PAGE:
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Commercial property search: how to read retail like a trendspotter
Source: The Telegraph  Hits:1560  Date:2013-7-17

With scores of empty units cropping up on Britain's dwindling high streets, Zoe Dare Hall looks for signs that can help point to the right commercial location.

Sign language: walk around a shopping centre to get an idea of retail trends and true commercial value Photo: © Alamy


Property investment opportunities work roughly in tandem with the wider economy. When growth is good, retailers need more shops, manufacturers more factories and warehouses and companies more offices.

But the residential and commercial markets don’t necessarily follow the same path. Each has peaks and troughs influenced by different drivers of supply and demand. And within commercial property, the retail, office and industrial sectors will each be swayed by different factors. Investors need to understand those drivers before they try to forecast the next opportunities.

Credit is key to the health of the property marketplace. “The market in secondary commercial property has reached the bottom. The slump has been fierce with the value of some property dropping by half, if not more,” says Damian Lloyd, director of GVA property consultancy. “The difference between the secondary commercial market and the residential one, which has held a comparatively steady course, is the availability of credit. While tighter than during the boom, credit is much more widely available than for secondary commercial investments.”

Retail is the easiest sector to read, thinks Mat Oakley, Savills’ head of commercial research. “You can stand on a high street or in a shopping centre and see consumer demand, count the shops and voids and identify what’s missing,” he says.

“The best places to invest are those transitioning from poor to average or average to prime. Also look to housing trends. Strong price growth can suggest an overflow from a more expensive area and a new type of shopper entering the area.”

Location planning consultants Caci’s latest Retail Dimensions report looks at how consumers use retail centres around the UK and how much they spend in each. The broad conclusion is bleak, with 2,750 of the UK’s 4,000 shopping locations “so poor that they will struggle to survive as viable locations... beyond 2015”.

But Caci also offers a glimmer of hope, pinpointing Milton Keynes as the best retail opportunity in the UK, with scope to expand its centre’s retail offer by 200 per cent. Croydon, Crawley and Lancaster also offer good development potential and the recent opening of Whiteley Shopping Centre between Portsmouth and Southampton points to the new type of development likely to crop up outside city centres.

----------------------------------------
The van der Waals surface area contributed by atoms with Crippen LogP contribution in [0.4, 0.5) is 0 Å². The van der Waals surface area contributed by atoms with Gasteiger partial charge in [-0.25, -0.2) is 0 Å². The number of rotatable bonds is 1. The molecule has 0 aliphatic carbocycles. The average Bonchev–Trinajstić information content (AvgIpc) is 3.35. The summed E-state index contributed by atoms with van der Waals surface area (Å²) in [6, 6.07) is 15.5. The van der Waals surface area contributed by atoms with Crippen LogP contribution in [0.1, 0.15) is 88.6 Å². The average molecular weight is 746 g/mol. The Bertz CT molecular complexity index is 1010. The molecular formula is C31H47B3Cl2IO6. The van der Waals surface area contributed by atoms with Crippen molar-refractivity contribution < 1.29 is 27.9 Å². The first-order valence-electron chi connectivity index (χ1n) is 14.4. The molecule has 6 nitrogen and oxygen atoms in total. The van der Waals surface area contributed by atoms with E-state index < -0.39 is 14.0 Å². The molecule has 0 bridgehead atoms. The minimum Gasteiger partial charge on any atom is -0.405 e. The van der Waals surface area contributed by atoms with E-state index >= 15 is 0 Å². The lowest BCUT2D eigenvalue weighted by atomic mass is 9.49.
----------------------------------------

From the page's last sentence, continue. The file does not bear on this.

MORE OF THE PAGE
Also pivotal to a retail property’s success, says Charlie Edwards, a director at Bells Commercial, is the strength of the tenant. “A few years ago, someone might have been sitting pretty with a shop let to Jessops. Suddenly they are left with an empty unit, insurance to pay for and no relief against their business rates.”

Landlord compensation is unlikely. “A rent deposit held tends to run out quite quickly and a landlord might insist on a personal guarantor, in the case of a new, small company, but if the business folds, they may be untraceable,” says Mr Edwards. “The best course of action is to get the property back and re-let as soon as possible.”

With offices, large-scale new development – usually started during a boom and delivered in a downturn – will leave a lot of stock lying empty and reduce values and rents. “We generally assume that when the vacancy rate in an office market is above 10 per cent, that rental growth is unlikely,” says Mr Oakley.

For future opportunity, he says investors should look for signs of upscaling – new transport links, better retail or a new office building that is changing the perception of the location.

Demand from companies for commercial property can be fickle and harder to predict than for residential property, which creates opportunities as well as threats for investors, according to Christopher Reeve, a partner in Bidwells property consultancy.

“The adage that one person’s loss is another’s gain certainly applies to commercial property, where values jump up and down dramatically, hinging on interest from what is often just a handful of prospective business tenants,” he says.

“The effect is exacerbated by much of a commercial property’s value depending on the lease and the tenant’s financial status – whereas residential values are pretty much the same, whether let or vacant. As a consequence, there is a genuine opportunity with commercial property to buy low and sell high if a new source of demand can be tapped into.”

Commercial property is notoriously cyclical – so where many large high street retail units were sold cheaply and converted to pubs in the mid Nineties, now pubs are struggling and investors are converting them back to retail.

“Disused pubs can be well located for supermarkets, so investors are buying them at rock-bottom prices while tying up deals with the likes of The Co-operative Food or Sainsbury’s Local. The skill in spotting angles to breathe new life into vacant commercial property is where real money is made,” says Mr Reeve.

Whatever your decision, you need to be looking at a minimum of five years with property investment. “While it requires more patience,” says Mr Lloyd, “property investment also provides you with the security of bricks and mortar.”

CBD spotlight
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